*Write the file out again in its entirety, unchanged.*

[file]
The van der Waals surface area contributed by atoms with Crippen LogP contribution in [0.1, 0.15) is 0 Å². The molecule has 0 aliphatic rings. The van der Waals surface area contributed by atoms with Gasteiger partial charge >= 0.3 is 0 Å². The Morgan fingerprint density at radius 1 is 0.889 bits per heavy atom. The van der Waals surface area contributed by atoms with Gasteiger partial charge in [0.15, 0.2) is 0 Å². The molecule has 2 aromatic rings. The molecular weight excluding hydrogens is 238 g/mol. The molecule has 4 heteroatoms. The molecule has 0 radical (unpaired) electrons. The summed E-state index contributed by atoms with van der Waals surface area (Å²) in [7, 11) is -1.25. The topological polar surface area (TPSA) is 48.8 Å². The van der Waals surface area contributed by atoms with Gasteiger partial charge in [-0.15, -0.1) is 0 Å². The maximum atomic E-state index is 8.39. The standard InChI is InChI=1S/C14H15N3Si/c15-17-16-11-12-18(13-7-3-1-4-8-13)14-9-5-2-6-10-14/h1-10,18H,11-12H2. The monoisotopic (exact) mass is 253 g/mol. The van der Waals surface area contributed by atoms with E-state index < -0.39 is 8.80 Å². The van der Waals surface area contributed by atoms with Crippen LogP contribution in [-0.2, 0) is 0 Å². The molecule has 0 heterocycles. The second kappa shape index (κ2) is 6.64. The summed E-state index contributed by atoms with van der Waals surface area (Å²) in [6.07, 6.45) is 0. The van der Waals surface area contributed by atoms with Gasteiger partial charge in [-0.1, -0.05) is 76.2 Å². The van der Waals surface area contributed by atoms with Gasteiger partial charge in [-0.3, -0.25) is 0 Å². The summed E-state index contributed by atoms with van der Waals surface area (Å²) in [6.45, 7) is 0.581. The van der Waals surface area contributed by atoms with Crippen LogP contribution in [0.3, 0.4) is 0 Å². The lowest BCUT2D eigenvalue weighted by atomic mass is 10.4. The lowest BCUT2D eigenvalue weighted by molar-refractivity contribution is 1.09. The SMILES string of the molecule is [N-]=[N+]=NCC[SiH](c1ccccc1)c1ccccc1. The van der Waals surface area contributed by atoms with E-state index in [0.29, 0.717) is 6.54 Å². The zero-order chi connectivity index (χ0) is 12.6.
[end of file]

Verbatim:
The van der Waals surface area contributed by atoms with Crippen LogP contribution in [0.1, 0.15) is 0 Å². The molecule has 0 aliphatic rings. The van der Waals surface area contributed by atoms with Gasteiger partial charge >= 0.3 is 0 Å². The Morgan fingerprint density at radius 1 is 0.889 bits per heavy atom. The van der Waals surface area contributed by atoms with Gasteiger partial charge in [0.15, 0.2) is 0 Å². The molecule has 2 aromatic rings. The molecular weight excluding hydrogens is 238 g/mol. The molecule has 4 heteroatoms. The molecule has 0 radical (unpaired) electrons. The summed E-state index contributed by atoms with van der Waals surface area (Å²) in [7, 11) is -1.25. The topological polar surface area (TPSA) is 48.8 Å². The van der Waals surface area contributed by atoms with Gasteiger partial charge in [-0.15, -0.1) is 0 Å². The maximum atomic E-state index is 8.39. The standard InChI is InChI=1S/C14H15N3Si/c15-17-16-11-12-18(13-7-3-1-4-8-13)14-9-5-2-6-10-14/h1-10,18H,11-12H2. The monoisotopic (exact) mass is 253 g/mol. The van der Waals surface area contributed by atoms with E-state index < -0.39 is 8.80 Å². The van der Waals surface area contributed by atoms with Crippen LogP contribution in [-0.2, 0) is 0 Å². The molecule has 0 heterocycles. The second kappa shape index (κ2) is 6.64. The summed E-state index contributed by atoms with van der Waals surface area (Å²) in [6.07, 6.45) is 0. The van der Waals surface area contributed by atoms with Gasteiger partial charge in [-0.1, -0.05) is 76.2 Å². The van der Waals surface area contributed by atoms with Gasteiger partial charge in [-0.3, -0.25) is 0 Å². The summed E-state index contributed by atoms with van der Waals surface area (Å²) in [6.45, 7) is 0.581. The van der Waals surface area contributed by atoms with Crippen LogP contribution in [0.3, 0.4) is 0 Å². The lowest BCUT2D eigenvalue weighted by atomic mass is 10.4. The lowest BCUT2D eigenvalue weighted by molar-refractivity contribution is 1.09. The SMILES string of the molecule is [N-]=[N+]=NCC[SiH](c1ccccc1)c1ccccc1. The van der Waals surface area contributed by atoms with E-state index in [0.29, 0.717) is 6.54 Å². The zero-order chi connectivity index (χ0) is 12.6.